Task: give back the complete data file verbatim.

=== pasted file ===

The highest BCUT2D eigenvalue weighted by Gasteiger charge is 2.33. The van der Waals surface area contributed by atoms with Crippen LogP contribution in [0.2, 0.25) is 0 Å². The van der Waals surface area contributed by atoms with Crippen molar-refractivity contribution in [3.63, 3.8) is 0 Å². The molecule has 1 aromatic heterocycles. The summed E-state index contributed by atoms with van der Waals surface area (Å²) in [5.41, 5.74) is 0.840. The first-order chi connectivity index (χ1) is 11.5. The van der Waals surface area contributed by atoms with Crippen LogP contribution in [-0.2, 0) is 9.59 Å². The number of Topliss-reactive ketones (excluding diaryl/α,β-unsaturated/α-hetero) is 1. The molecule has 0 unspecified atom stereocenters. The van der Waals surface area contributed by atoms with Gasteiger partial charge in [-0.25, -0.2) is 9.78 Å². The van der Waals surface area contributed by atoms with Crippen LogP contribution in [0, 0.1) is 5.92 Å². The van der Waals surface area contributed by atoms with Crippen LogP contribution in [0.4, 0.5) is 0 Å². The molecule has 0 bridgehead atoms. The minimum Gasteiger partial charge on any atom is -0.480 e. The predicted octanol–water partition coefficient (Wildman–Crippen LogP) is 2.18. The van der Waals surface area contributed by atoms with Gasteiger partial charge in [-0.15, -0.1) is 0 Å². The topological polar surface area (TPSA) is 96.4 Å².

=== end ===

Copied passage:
The highest BCUT2D eigenvalue weighted by Gasteiger charge is 2.33. The van der Waals surface area contributed by atoms with Crippen LogP contribution in [0.2, 0.25) is 0 Å². The van der Waals surface area contributed by atoms with Crippen molar-refractivity contribution in [3.63, 3.8) is 0 Å². The molecule has 1 aromatic heterocycles. The summed E-state index contributed by atoms with van der Waals surface area (Å²) in [5.41, 5.74) is 0.840. The first-order chi connectivity index (χ1) is 11.5. The van der Waals surface area contributed by atoms with Crippen LogP contribution in [-0.2, 0) is 9.59 Å². The number of Topliss-reactive ketones (excluding diaryl/α,β-unsaturated/α-hetero) is 1. The molecule has 0 unspecified atom stereocenters. The van der Waals surface area contributed by atoms with Gasteiger partial charge in [-0.25, -0.2) is 9.78 Å². The van der Waals surface area contributed by atoms with Crippen LogP contribution in [0, 0.1) is 5.92 Å². The van der Waals surface area contributed by atoms with Crippen LogP contribution in [0.4, 0.5) is 0 Å². The molecule has 0 bridgehead atoms. The minimum Gasteiger partial charge on any atom is -0.480 e. The predicted octanol–water partition coefficient (Wildman–Crippen LogP) is 2.18. The van der Waals surface area contributed by atoms with Gasteiger partial charge in [-0.15, -0.1) is 0 Å². The topological polar surface area (TPSA) is 96.4 Å².